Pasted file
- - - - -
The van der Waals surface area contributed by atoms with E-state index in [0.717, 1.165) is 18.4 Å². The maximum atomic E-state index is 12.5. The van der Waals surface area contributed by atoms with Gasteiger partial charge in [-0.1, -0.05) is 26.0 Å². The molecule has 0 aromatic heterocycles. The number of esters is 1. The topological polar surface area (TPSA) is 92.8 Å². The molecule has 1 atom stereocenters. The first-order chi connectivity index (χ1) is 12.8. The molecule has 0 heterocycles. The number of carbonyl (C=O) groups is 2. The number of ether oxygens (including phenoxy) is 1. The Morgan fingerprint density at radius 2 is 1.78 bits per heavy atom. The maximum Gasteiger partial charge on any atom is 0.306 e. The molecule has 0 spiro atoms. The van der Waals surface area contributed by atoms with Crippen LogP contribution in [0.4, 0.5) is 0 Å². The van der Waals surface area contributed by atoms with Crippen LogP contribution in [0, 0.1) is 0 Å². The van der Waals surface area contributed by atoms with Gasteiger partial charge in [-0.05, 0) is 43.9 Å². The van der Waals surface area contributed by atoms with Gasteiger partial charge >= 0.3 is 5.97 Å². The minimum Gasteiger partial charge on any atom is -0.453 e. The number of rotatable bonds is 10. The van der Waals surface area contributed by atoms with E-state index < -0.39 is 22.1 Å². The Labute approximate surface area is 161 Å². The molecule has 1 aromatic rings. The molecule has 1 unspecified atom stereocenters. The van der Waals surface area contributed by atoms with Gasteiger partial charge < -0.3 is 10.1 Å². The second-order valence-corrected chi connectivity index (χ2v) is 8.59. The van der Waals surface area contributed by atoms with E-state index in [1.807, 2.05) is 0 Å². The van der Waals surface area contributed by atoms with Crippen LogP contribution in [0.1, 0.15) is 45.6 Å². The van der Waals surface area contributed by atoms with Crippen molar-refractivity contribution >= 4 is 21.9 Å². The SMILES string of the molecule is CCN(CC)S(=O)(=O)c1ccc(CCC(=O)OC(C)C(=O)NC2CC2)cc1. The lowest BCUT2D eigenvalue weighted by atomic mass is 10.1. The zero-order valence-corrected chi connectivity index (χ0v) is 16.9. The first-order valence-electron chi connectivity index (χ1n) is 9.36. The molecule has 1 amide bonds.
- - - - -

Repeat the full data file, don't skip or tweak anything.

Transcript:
The van der Waals surface area contributed by atoms with E-state index in [0.717, 1.165) is 18.4 Å². The maximum atomic E-state index is 12.5. The van der Waals surface area contributed by atoms with Gasteiger partial charge in [-0.1, -0.05) is 26.0 Å². The molecule has 0 aromatic heterocycles. The number of esters is 1. The topological polar surface area (TPSA) is 92.8 Å². The molecule has 1 atom stereocenters. The first-order chi connectivity index (χ1) is 12.8. The molecule has 0 heterocycles. The number of carbonyl (C=O) groups is 2. The number of ether oxygens (including phenoxy) is 1. The Morgan fingerprint density at radius 2 is 1.78 bits per heavy atom. The maximum Gasteiger partial charge on any atom is 0.306 e. The molecule has 0 spiro atoms. The van der Waals surface area contributed by atoms with Crippen LogP contribution in [0.4, 0.5) is 0 Å². The van der Waals surface area contributed by atoms with Crippen LogP contribution in [0, 0.1) is 0 Å². The van der Waals surface area contributed by atoms with Gasteiger partial charge in [-0.05, 0) is 43.9 Å². The van der Waals surface area contributed by atoms with Gasteiger partial charge >= 0.3 is 5.97 Å². The minimum Gasteiger partial charge on any atom is -0.453 e. The number of rotatable bonds is 10. The van der Waals surface area contributed by atoms with E-state index < -0.39 is 22.1 Å². The Labute approximate surface area is 161 Å². The molecule has 1 aromatic rings. The molecule has 1 unspecified atom stereocenters. The van der Waals surface area contributed by atoms with Gasteiger partial charge < -0.3 is 10.1 Å². The second-order valence-corrected chi connectivity index (χ2v) is 8.59. The van der Waals surface area contributed by atoms with E-state index in [1.807, 2.05) is 0 Å². The van der Waals surface area contributed by atoms with Crippen LogP contribution in [0.1, 0.15) is 45.6 Å². The van der Waals surface area contributed by atoms with Crippen molar-refractivity contribution >= 4 is 21.9 Å². The SMILES string of the molecule is CCN(CC)S(=O)(=O)c1ccc(CCC(=O)OC(C)C(=O)NC2CC2)cc1. The lowest BCUT2D eigenvalue weighted by atomic mass is 10.1. The zero-order valence-corrected chi connectivity index (χ0v) is 16.9. The first-order valence-electron chi connectivity index (χ1n) is 9.36. The molecule has 1 amide bonds.